By the time he came awake again, the moon was long past full, soon to wane, and his loose white shirt and close green pants had dried upon his lithe and slender frame. Sighing, for his rest had been sweet, Legolas drew an his tunic, and almost with reluctance, awkwardly strapped on his quiver and bow, loosing the knife in its belt sheath momentarily, then sliding it home. Gifts, all, clothing and tools, but Legolas was ever and always more at home with a brush, or a whittling knife, if he must have something sharp. So much glory in the world, he wanted to realize it all, to paint mural after mural to honor the splendor that was nature.
Alas, that one must carry weapons to only travel in peace. Always before he had searched for food, and ran from predators, catching with ease any prey he chose to cook by simply out running and catching the smaller animals. His speed, he knew, as he was told oft, would serve him well as a warrior, but what could he create then, with bow and knife? Was ever art done with blood?
Shaking his head, as these arguments were old, and resolved besides, Legolas wandered towards the highest point in the ground, seeking a place to watch the sun, the merry sun, his lovely lady, rise once more.
From the end of her scarcely marked path, Illnewun watched the glare of the sun over take her fathers castle, crowning the towers and halls with red light, before turning resolutely away. Quickly, but with out haste, she followed her own path, long since mapped out, shifting occasionally the straps of her burden. A little food only, had she brought, leaving room in her small pack for rope, flint, quiver and bow. Nothing else did she need but the knife in her boot and the small hatchet on her belt, for Farlumenen had trained her well. And what he had not taught her of living alone on the trail, perhaps to avoid giving her ideas, she had taught herself, through reading and listening, and asking questions, when her voice would not carry to her fathers ears.
To live on the land with ease would be no trouble, and these paths were well traveled and guarded by those mysterious “rangers”, so she had no fear but that of starving, which meant no fear at all. Her father would send men out, of course, but none had the skill to track her, and besides, her leave taking coincided with her brother’s party and coming of age hunt. There would be few men to spare this evening, when they finally thought to look, and she would have traveled miles by then, and be half way to the road besides! From there, she would catch a ride she hoped, and lose even the best tracker when she did. Or, if luck failed her, and she in no way depended upon so fickle a thing, she would simply cross and venture further in to the Makheirnen’s forest. Branching into the territory of the Silven wood elves, the Makheirnen’s estate was wild and unwatched. It would be nigh impossible for even a tracker such as herself to follow anyone in such a dense canopy, it would surly fool her fathers men.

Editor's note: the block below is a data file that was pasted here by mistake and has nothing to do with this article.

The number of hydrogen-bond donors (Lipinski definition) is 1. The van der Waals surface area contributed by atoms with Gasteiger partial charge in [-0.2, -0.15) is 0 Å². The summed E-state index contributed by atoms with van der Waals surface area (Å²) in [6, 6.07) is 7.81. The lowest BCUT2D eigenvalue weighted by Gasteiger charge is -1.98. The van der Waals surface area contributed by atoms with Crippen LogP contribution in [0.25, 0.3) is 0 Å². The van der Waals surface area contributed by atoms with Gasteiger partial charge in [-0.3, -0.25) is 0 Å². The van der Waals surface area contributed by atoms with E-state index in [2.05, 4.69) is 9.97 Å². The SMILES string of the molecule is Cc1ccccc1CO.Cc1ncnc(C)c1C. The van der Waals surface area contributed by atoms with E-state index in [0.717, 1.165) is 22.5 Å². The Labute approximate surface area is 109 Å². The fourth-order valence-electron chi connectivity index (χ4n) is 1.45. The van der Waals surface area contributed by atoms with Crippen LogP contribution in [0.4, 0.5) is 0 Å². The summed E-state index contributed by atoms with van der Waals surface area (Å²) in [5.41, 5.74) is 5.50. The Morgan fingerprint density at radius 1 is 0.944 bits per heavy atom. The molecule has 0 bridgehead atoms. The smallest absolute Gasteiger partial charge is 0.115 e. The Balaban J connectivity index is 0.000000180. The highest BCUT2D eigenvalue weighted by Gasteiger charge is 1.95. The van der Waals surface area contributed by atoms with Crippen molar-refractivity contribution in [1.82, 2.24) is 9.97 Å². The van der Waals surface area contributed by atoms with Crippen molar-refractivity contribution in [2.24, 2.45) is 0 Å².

Careful not to trample the ground beneath her and watching close to avoid leaving prove of her passing, she gave herself up to the mindless yet aware state of journey. Illnewun had never discussed her love of walking, even running through open land, had not discussed much of anything at all really, with her family, holding this one joy close to her heart. She suspected it was to do more with her mother’s people, this wonder lust, yet she could not reject it. For all she mocked Farlumenen his prating about the woods and their majesty, she did in fact take solace in the fresh air and quiet. The trees wanted nothing from her, and would give all she chose to take, nothing more of them did she care. No songs of singing stream or whispering forest of grumbling earth did she hum as she walked, but only moved with grace along the ground, sure feet finding the swiftest path. No mystery in moving with speed and silence as her arms master insisted, only skill and practice.
And because she could not see her face, clean of the bitter sorrow it normally betrayed, she did not know she began this journey with a smile, though any passing would remark at how it changed her face so. Her eyes were of the palest blue, her lips soft and now lilting, her sharp cheekbones and smooth skin framed by soft golden hair. If left, her hair would fall to her buttocks, but she had bound it for travel, still loose about her face but caught up in a tie at the base of her shoulders. She had thought to cut it before she began out today, but found at the last that she could not bear to. No doubt many days upon the road would change her mind, and she was content to wait. All things in there proper time she knew. Had she not waited before she had skill enough in woodcraft before she left as she had longed to for years? Had she not trained first with weapons long and hard before going out alone where she may need them? Had she not waited 2 more years after readiness for her brothers birthday, knowing it an occasion big enough to draw all attention for a full day? All things in there time, but now, simply for walking. Walking and away and for forever, and finally.